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Rotten Apple Earnings — Look Out Below!

Apple (NASDAQ:AAPL) just reported earnings, and the details seem to indicate another disappointment and more trouble in the short-term for the tech giant.

Here are the Apple Q1 earnings details: Profits beat expectations, but fell slightly from last year. The trouble comes from a top-line slowdown driven by a small iPad sales miss and a substantial shortfall with its iPhones — and worst of all, margins are falling fast. The Apple EPS beat of $13.81 versus $13.34 in forecasts is good, but the decline from $13.87 in Q1 of fiscal 2012 drives home the point that the best days of this company might be behind it.

So what’s the takeaway, and what’s the trade here? Well, it depends:

  • Short-Term Trade: The volatility has been high, and now momentum appears to be to the downside once more. Consider buying puts to limit your risk and perhaps capitalize on a big move down. Or if you believe there’s a dead cat bounce, play a swing trade. But know this is a gut play on momentum and sentiment… so be sure your gut is right.
  • Long-Term Trade: I still think a price of $425 would be a bargain for long-term investors. That gives you a yield of more than 2.5% and a P/E of under  9.4. based on fiscal 2013 forecasts — which seem very likely to hold. When you back out domestic cash (worth about $48 a share by my calculations) — you get to about 8.3. Throwing overseas cash in there pushes the P/E even lower… so I would be confident going long at $425, and that’s where most technical traders see the downtrend bottoming out.
  • Trapped Longs Out of Luck: If you bought in late 2012 and have a cost basis of above $500 … all I can say is “sorry.” There might be no relief for you in the near-term. Momentum is working against you, and any long-term value arguments will not break through the gloom of the current spectacle. I wouldn’t sell into a downdraft Thursday morning … but you have to be realistic about the upside, too. Remember, if Apple does recover 10% from here, who’s to say you won’t make 10% in a different investment? Your portfolio’s value will be the same — even if the holdings change.

Anyway, that’s my two cents on the trade to make after the Apple earnings report. But if you’re more interested in the earnings details, here’s what I found most interesting. Some are bearish observations, some are bullish and some are both, depending on your time horizon. I’ll add more later when I have time to digest all of this in detail, but here’s the dump:

Many Products Launched, Many More to Come: Apple CEO Tim Cook took great pains to express that new product research is ongoing, and that the company continues to roll out a diverse line of products. “Apple is in one of the most prolific periods in innovation in its history,” Cook said. “Just in the last two months we’ve introduced products in every category that we make.”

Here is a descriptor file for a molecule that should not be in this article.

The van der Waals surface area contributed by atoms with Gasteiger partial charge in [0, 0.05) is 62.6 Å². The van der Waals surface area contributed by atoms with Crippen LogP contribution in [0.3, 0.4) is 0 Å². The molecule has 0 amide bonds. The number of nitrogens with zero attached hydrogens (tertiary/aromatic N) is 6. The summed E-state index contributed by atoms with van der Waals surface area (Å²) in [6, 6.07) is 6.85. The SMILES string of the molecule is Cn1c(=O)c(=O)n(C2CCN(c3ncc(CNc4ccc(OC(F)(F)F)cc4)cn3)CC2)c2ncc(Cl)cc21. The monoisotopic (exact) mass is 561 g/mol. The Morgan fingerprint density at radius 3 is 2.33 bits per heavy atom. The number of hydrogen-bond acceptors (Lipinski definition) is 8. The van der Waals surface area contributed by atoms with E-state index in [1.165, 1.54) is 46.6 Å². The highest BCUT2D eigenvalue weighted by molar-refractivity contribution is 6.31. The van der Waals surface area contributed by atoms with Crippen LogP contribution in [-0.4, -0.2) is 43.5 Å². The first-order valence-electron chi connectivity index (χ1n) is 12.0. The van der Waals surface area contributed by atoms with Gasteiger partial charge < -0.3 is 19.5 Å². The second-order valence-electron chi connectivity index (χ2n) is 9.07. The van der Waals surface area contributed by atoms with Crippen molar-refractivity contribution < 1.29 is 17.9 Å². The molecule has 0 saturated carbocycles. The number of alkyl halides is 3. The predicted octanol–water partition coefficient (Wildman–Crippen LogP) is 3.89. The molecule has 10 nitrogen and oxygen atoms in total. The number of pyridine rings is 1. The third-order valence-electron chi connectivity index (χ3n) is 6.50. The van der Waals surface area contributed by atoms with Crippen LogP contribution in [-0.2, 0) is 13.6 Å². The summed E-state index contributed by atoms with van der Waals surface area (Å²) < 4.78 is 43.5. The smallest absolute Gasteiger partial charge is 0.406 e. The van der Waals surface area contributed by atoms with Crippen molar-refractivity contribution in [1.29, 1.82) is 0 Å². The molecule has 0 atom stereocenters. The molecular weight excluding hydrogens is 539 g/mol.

Supply Issues Remain: Related to that, it appears Apple remains overstretched on the supply side thanks to massive product launches. The company went out of its way to point out that a 16% decline in Mac sales might have been impacted by “significant constraints” on supply chains, and that Apple’s laptop sales would have been stronger otherwise. CFO Peter Oppenheimer said this in the call after-hours: “If you look at the iPhone sales across the quarter, we were very constrained for much of the quarter on iPhone 5. As we produced more and shipped more, sales went up with production.” He also said Apple’s iPhone 4 line “was in constraint for the entire quarter.” It’s hard to meet demand when you can’t deliver enough goods to market … but I must add that even if it is a demand issue, maybe that’s not all that great if Apple has made a habit of overpromising and under-delivering.

Buyback Plans: The company returned about $4.5 billion in cash through buybacks and dividends in the last quarter, and execs pointed to plans to return $45 billion over three years. That’s a big number.

Cautious Guidance Going Forward: Interesting to long-time Apple watchers is the big shift in forward-looking statements that will now include a range. There was some tap-dancing on the hows and whys during the Q&A portion, but the gist is this: Before, Apple gave a single target that was “conservative”; going forward, AAPL will give a range that it expects to be within. It’s up to you to decide whether Apple is trying to subtly temper future expectations or just admitting it lowballed us on purpose in the past.

Cook Says Don’t Believe the Rumors: Cook also called out the rumor mill. While he didn’t cite any specific outlet or report, he said “it’s good to question the accuracy about any rumor” and that when dissecting supply chain blogs, “any single data point is not a good proxy for what’s going on.”